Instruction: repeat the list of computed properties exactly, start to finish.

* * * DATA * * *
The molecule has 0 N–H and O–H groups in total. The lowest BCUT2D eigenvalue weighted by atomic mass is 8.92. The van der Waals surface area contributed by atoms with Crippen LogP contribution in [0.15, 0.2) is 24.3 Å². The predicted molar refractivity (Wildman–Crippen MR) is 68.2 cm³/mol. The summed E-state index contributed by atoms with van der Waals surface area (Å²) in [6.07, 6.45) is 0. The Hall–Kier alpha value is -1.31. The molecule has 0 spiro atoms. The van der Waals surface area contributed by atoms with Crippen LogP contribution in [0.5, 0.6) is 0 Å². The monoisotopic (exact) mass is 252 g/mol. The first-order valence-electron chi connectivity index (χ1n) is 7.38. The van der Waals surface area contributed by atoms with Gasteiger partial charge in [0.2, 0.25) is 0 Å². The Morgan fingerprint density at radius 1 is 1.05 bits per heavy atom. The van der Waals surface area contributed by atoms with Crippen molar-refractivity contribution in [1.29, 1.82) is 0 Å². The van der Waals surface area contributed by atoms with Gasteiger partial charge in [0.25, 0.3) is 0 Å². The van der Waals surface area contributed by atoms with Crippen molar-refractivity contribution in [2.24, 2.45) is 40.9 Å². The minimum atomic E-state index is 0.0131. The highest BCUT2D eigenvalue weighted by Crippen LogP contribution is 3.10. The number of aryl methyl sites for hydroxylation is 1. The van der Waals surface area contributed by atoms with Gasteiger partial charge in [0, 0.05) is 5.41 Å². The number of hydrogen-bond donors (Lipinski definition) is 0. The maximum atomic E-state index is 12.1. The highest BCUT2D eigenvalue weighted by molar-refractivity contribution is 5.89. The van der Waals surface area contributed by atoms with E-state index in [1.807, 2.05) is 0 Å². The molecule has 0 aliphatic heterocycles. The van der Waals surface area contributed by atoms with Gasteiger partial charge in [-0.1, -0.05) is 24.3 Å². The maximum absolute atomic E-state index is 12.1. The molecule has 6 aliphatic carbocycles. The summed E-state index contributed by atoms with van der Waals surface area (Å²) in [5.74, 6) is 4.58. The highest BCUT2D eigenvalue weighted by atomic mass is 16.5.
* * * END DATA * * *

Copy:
The molecule has 0 N–H and O–H groups in total. The lowest BCUT2D eigenvalue weighted by atomic mass is 8.92. The van der Waals surface area contributed by atoms with Crippen LogP contribution in [0.15, 0.2) is 24.3 Å². The predicted molar refractivity (Wildman–Crippen MR) is 68.2 cm³/mol. The summed E-state index contributed by atoms with van der Waals surface area (Å²) in [6.07, 6.45) is 0. The Hall–Kier alpha value is -1.31. The molecule has 0 spiro atoms. The van der Waals surface area contributed by atoms with Crippen LogP contribution in [0.5, 0.6) is 0 Å². The monoisotopic (exact) mass is 252 g/mol. The first-order valence-electron chi connectivity index (χ1n) is 7.38. The van der Waals surface area contributed by atoms with Gasteiger partial charge in [0.2, 0.25) is 0 Å². The Morgan fingerprint density at radius 1 is 1.05 bits per heavy atom. The van der Waals surface area contributed by atoms with Crippen molar-refractivity contribution in [1.29, 1.82) is 0 Å². The van der Waals surface area contributed by atoms with Gasteiger partial charge in [0.25, 0.3) is 0 Å². The van der Waals surface area contributed by atoms with Crippen molar-refractivity contribution in [2.24, 2.45) is 40.9 Å². The minimum atomic E-state index is 0.0131. The highest BCUT2D eigenvalue weighted by Crippen LogP contribution is 3.10. The number of aryl methyl sites for hydroxylation is 1. The van der Waals surface area contributed by atoms with Gasteiger partial charge in [0, 0.05) is 5.41 Å². The number of hydrogen-bond donors (Lipinski definition) is 0. The maximum atomic E-state index is 12.1. The highest BCUT2D eigenvalue weighted by molar-refractivity contribution is 5.89. The van der Waals surface area contributed by atoms with E-state index in [1.807, 2.05) is 0 Å². The molecule has 0 aliphatic heterocycles. The van der Waals surface area contributed by atoms with Gasteiger partial charge in [-0.1, -0.05) is 24.3 Å². The maximum absolute atomic E-state index is 12.1. The molecule has 6 aliphatic carbocycles. The summed E-state index contributed by atoms with van der Waals surface area (Å²) in [5.74, 6) is 4.58. The highest BCUT2D eigenvalue weighted by atomic mass is 16.5.